r: Some(Box::new(Node { val: "c", l: None, r: None })),
        })),
        r: Some(Box::new(Node { val: "z", l: None, r: None })),
    });
}

In the next instalment we'll look at implementing an iterator and why putting 'a as a lifetime everywhere can be somewhat limiting.

@xudifsd

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@xudifsd xudifsd commented Feb 2, 2016

there're Some(mut ref subnode) in text, which I think should be Some(ref mut subnode)

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@xudifsd xudifsd commented Feb 2, 2016

Great article!

BTW, where is next instalment?

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@aidanhs aidanhs commented Feb 19, 2016

Yes you're right, I've corrected that now.

This was actually written with the intent of submitting it to some rust documentation (perhaps rust by example) as I previously struggled with understanding this. However the feedback I got noted that:

  1. The motivating example needs some work - in most cases you'd make a tree of String to simplify lifetimes involved (I couldn't because I wanted to use string slices from structures returned from C).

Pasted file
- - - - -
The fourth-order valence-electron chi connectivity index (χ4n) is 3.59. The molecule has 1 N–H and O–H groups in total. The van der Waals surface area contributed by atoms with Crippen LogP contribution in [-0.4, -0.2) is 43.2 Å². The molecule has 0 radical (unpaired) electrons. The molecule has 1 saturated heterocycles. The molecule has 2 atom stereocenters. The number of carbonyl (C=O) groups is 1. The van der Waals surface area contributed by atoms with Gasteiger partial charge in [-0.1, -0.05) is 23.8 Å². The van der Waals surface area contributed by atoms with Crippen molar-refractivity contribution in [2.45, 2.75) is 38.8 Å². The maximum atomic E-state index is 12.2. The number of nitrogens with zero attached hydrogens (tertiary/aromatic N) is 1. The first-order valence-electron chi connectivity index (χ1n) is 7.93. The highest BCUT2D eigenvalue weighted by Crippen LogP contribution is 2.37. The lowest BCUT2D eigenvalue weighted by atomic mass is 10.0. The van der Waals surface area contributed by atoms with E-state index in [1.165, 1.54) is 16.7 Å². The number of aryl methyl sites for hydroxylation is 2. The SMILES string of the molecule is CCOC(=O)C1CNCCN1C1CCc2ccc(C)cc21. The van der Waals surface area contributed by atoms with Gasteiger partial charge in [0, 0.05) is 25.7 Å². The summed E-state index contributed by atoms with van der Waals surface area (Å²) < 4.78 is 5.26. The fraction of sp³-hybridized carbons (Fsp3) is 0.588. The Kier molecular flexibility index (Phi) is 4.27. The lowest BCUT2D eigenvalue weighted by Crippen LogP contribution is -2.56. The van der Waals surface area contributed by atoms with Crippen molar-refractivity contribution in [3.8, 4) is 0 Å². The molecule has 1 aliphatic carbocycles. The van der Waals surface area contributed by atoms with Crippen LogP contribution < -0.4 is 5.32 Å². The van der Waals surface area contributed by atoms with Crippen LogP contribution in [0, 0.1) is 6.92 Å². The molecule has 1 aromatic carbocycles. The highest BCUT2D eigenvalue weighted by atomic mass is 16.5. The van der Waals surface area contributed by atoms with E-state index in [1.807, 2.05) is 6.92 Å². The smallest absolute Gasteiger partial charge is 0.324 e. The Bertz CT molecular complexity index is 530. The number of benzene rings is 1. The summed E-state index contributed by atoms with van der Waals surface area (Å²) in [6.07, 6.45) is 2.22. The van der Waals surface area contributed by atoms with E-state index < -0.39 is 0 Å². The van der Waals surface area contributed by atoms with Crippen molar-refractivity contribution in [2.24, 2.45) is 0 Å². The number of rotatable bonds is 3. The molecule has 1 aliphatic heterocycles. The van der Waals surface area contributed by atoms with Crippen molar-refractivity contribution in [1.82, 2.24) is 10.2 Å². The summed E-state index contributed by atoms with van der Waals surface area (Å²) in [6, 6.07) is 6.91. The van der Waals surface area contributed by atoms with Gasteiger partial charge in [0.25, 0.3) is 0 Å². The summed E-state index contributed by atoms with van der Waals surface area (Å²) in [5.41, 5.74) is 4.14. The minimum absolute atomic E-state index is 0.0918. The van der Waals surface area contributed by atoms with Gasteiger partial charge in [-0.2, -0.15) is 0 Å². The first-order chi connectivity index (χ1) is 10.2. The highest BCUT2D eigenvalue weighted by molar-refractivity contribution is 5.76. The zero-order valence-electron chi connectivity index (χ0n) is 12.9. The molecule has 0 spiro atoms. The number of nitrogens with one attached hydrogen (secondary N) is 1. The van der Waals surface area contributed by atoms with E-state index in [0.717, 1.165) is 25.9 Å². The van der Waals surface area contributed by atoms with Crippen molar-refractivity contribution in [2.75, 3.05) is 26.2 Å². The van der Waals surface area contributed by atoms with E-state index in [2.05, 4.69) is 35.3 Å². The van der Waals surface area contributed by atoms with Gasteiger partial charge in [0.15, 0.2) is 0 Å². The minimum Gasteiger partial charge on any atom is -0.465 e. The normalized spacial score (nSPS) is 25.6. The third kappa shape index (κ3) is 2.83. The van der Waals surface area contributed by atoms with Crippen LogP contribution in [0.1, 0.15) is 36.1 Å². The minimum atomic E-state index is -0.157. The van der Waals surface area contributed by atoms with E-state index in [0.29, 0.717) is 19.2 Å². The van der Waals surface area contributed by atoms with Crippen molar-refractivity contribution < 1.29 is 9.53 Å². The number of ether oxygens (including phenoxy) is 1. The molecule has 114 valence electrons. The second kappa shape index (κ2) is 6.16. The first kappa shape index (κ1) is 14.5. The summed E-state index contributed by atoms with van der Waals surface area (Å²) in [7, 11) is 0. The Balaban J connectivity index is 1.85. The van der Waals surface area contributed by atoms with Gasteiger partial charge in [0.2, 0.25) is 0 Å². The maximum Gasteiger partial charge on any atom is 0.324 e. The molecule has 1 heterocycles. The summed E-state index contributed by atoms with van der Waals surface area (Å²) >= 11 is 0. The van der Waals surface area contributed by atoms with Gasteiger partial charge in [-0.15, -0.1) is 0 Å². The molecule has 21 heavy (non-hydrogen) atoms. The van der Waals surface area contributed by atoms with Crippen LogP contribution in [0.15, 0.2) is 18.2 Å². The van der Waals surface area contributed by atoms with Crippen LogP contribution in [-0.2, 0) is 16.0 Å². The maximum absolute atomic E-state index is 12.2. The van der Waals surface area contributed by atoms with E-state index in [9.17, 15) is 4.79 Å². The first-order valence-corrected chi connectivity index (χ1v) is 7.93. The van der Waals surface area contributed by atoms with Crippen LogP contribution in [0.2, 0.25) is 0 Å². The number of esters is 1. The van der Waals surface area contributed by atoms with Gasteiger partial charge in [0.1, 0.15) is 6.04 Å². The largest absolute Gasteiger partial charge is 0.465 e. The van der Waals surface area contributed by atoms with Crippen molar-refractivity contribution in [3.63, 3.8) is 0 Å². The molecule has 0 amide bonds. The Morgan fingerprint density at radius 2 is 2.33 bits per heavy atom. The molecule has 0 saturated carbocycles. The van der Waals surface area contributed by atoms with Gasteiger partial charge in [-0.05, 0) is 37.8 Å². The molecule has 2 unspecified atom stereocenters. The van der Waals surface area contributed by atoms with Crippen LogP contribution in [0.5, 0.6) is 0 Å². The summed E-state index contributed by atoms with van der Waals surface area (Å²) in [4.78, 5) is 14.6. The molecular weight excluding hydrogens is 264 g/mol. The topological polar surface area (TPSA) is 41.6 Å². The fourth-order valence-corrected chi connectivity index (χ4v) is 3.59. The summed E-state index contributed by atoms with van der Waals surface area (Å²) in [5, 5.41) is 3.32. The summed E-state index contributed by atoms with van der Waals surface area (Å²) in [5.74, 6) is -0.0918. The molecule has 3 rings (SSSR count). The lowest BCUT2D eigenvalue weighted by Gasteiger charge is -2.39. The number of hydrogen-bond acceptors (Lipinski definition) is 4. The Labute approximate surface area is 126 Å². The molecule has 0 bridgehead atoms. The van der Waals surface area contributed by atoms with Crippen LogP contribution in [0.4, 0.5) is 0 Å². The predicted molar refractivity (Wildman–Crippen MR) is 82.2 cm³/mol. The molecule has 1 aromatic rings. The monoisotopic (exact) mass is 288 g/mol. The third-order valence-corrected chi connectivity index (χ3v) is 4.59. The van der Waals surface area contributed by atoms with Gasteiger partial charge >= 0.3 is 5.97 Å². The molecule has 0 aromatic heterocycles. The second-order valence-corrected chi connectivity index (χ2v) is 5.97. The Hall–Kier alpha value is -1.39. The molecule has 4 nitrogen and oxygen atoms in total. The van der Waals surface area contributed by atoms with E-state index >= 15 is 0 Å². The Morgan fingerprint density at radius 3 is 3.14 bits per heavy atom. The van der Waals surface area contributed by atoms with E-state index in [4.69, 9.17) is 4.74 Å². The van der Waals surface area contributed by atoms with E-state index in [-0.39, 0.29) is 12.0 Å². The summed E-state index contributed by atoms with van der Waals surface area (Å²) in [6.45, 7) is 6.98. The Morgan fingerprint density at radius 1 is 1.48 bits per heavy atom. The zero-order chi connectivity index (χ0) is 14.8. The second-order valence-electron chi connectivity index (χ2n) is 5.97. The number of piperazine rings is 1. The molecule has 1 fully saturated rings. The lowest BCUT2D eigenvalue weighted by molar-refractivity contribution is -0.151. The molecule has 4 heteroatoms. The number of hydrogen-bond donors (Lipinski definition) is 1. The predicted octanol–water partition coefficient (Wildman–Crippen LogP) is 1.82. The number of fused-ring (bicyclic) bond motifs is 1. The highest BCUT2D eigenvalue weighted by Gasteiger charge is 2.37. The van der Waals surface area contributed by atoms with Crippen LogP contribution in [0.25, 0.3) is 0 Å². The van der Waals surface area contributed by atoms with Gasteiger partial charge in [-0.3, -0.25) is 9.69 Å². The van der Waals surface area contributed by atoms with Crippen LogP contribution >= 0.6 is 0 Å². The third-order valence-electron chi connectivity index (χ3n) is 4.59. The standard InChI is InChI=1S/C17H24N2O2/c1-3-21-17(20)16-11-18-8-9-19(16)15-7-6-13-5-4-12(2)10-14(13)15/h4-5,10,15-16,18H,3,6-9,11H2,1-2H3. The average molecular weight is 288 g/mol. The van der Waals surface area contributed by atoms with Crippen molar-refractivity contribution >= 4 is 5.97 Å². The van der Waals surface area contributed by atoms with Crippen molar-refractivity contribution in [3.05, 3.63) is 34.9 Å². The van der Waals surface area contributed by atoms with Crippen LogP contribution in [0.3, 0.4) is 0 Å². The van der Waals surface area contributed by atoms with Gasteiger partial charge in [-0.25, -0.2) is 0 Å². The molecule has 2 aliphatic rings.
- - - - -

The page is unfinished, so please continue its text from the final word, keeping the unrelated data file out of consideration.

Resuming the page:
2. It's unidiomatic rust, particularly the recursion, but also some other bits and pieces like I should have used match *x { foo => ... } rather than match x { &foo => ... }.
  3. Most structures like this would try and be generic over T, so wouldn't have to deal with lifetimes at all.

In the end I didn't have the motivation to continue with the writing, though I'm sure someone could take the concept and run with it.

The next instalment would have implemented an iterator effectively identical to the one in https://github.com/aidanhs/tclscan/blob/c52df/src/rstcl.rs#L38-L81 and would have introduced the 'b: 'a syntax you can see there in a few places. In short, this says "b will outlive a", which is an important thing for the compiler to know, otherwise a struct like

pub struct TclTokenIter<'a, 'b: 'a> {
    token: &'a TclToken<'b>,
    cur: usize,
}

would be rejected (if a lifetime associated with TclToken was less than the reference lifetime, the reference could become invalid).

If you are interested in documentation like this, I'd suggest posting to https://users.rust-lang.org/ and noting that this could be useful.

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@Tower450 Tower450 commented Nov 29, 2016